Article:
You are absolutely correct – we started that lie as soon as we conned our way into power in 2010 and we have been repeating it ever since. It’s good to know that slogans are just as memorable as the three times table, as my friend Michael Gove keeps telling me.The queer thing is that I can’t always remember it, but that’s what civil servants and calculators are for, isn’t it?

      I must also say that the way we conned Clegg into bailing us out with the coalition was a lot easier than anyone thought it would be. We all thought that Clegg would walk away from the agreement as soon as he realised that the referendum on voting reform wasn’t serious, but the amazing thing is that he NEVER DID. So those photos that the Whips Office says it has of him must be quite disgusting!

    1. Mike Sivier Post author

      Your comments haven’t appeared yet. Perhaps you’d like to add them to my reblog?

      1. oblomovIII

        Jumped the gun Mike,
        I think it’s important to point out the things the Labour party don’t feel able to discuss – the structural relationships underpinning our society,
        What’s the nature of money? How can QE exist (funding for banks) but there isn’t enough money for community growth, libraries, social care etc?
        What’s the role of government? Why do we have an “independent” central bank? What’s the nature of a company, and the impact of limited liability, the links between shell companies, land ownership, low pay and escalating housing benefits?
        In a nutshell, Labour ought to be fighting for a system where markets can be genuinely free, but controlled to benefit the humble folk of Britain, the small businessperson, the one-man-band, not (just) the inter-continental monoliths.
        Labour needs to say to “wealth-creators” that it’s their customers that create the wealth, and by impoverishing their workforce and fleecing their customers they are only creating wealth for one, not many.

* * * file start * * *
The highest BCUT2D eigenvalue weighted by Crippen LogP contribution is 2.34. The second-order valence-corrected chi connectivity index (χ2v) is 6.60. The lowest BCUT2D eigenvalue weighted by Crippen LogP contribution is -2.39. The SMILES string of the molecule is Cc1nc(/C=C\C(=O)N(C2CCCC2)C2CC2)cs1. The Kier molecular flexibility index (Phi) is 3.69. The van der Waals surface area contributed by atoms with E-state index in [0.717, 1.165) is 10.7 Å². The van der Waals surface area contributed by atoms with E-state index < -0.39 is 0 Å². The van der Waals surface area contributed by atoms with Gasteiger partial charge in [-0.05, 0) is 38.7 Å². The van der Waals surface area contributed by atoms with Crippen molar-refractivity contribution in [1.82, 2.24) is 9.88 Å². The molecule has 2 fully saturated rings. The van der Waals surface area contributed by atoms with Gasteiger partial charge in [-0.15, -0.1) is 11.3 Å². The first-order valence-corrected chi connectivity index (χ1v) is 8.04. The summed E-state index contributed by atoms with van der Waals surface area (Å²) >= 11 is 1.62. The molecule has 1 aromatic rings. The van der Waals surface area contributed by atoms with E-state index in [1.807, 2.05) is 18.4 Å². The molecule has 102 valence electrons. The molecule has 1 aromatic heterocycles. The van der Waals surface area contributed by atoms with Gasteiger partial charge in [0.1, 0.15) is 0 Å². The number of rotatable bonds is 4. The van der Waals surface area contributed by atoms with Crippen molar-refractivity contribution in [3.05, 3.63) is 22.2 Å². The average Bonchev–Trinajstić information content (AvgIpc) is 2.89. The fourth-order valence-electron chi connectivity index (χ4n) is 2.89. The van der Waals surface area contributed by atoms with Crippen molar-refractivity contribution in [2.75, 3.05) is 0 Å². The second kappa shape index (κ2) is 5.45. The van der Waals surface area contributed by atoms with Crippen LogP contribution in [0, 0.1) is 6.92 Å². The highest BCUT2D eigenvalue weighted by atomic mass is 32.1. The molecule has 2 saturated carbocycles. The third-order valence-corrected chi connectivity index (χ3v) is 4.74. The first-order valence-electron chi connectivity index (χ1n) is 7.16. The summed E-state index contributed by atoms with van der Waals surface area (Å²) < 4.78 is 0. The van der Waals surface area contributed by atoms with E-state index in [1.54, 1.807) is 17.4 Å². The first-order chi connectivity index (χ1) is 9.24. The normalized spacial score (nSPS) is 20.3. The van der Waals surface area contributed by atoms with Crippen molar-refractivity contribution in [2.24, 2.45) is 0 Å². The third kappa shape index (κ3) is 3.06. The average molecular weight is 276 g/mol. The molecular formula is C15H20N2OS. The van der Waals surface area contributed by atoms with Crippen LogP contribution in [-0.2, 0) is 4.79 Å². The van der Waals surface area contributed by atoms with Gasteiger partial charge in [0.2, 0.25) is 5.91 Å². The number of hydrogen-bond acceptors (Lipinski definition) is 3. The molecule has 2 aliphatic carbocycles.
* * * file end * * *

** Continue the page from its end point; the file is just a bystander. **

Labour need to shun the managerialism which led to hiving-off policy decisions to the BOE and quangos and embrace the responsibility of joined up thinking about the whole nature of what it means to be a citizen, – the point of governance ought not to be to retain power (the Tories only plan), but to be given the power to change what needs changing.
        This takes, vision, commitment and a serious amount of guts, but without it, you end up offering a cover-version of politics, not something new, worthwhile and memorable.

  2. thelovelywibblywobblyoldlady

    Another thing I think Labour should have dealt with was “the note” Liam Byrne left, which the tories mentioned at every opportunity.
    Apparently it’s a traditional treasury joke to leave a note of that nature for the next incimbent and Labour should have replied thus …

    It has similarities to the note reportedly left by the Conservative Reggie Maudling to Labour’s Jim Callaghan when he became chancellor in 1964, which said: “Sorry to leave it in such a mess, old cock.”

      1. casalealex

        Over the previous three/four weeks I kept on refuting Cameron’s insistence of bringing up ‘the letter’ at every opportunity; on a number of timelines (David Cameron’s included), and numerous groups.